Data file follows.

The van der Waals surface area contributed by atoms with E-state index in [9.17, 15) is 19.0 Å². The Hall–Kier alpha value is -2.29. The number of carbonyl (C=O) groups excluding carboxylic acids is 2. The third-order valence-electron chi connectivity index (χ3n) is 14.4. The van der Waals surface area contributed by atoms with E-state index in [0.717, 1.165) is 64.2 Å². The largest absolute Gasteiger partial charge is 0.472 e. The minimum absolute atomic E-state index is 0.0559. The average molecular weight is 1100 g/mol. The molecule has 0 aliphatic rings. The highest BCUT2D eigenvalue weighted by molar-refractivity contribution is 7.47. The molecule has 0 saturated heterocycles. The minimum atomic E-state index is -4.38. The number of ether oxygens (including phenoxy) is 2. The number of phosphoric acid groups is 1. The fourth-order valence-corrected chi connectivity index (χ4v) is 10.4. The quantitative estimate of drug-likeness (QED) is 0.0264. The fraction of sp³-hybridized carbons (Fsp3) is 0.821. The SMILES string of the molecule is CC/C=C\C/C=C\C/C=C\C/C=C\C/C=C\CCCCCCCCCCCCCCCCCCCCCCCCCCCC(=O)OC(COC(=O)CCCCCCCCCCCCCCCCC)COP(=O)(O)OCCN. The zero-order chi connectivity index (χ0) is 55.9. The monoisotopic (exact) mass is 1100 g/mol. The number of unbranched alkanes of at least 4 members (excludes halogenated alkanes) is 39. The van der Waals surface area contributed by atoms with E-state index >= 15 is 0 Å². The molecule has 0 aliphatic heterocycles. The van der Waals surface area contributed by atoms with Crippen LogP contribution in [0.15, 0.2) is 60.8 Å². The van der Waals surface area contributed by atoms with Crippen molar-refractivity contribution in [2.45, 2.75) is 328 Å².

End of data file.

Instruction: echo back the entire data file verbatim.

The van der Waals surface area contributed by atoms with E-state index in [9.17, 15) is 19.0 Å². The Hall–Kier alpha value is -2.29. The number of carbonyl (C=O) groups excluding carboxylic acids is 2. The third-order valence-electron chi connectivity index (χ3n) is 14.4. The van der Waals surface area contributed by atoms with E-state index in [0.717, 1.165) is 64.2 Å². The largest absolute Gasteiger partial charge is 0.472 e. The minimum absolute atomic E-state index is 0.0559. The average molecular weight is 1100 g/mol. The molecule has 0 aliphatic rings. The highest BCUT2D eigenvalue weighted by molar-refractivity contribution is 7.47. The molecule has 0 saturated heterocycles. The minimum atomic E-state index is -4.38. The number of ether oxygens (including phenoxy) is 2. The number of phosphoric acid groups is 1. The fourth-order valence-corrected chi connectivity index (χ4v) is 10.4. The quantitative estimate of drug-likeness (QED) is 0.0264. The fraction of sp³-hybridized carbons (Fsp3) is 0.821. The SMILES string of the molecule is CC/C=C\C/C=C\C/C=C\C/C=C\C/C=C\CCCCCCCCCCCCCCCCCCCCCCCCCCCC(=O)OC(COC(=O)CCCCCCCCCCCCCCCCC)COP(=O)(O)OCCN. The zero-order chi connectivity index (χ0) is 55.9. The monoisotopic (exact) mass is 1100 g/mol. The number of unbranched alkanes of at least 4 members (excludes halogenated alkanes) is 39. The van der Waals surface area contributed by atoms with E-state index >= 15 is 0 Å². The molecule has 0 aliphatic heterocycles. The van der Waals surface area contributed by atoms with Crippen LogP contribution in [0.15, 0.2) is 60.8 Å². The van der Waals surface area contributed by atoms with Crippen molar-refractivity contribution in [2.45, 2.75) is 328 Å².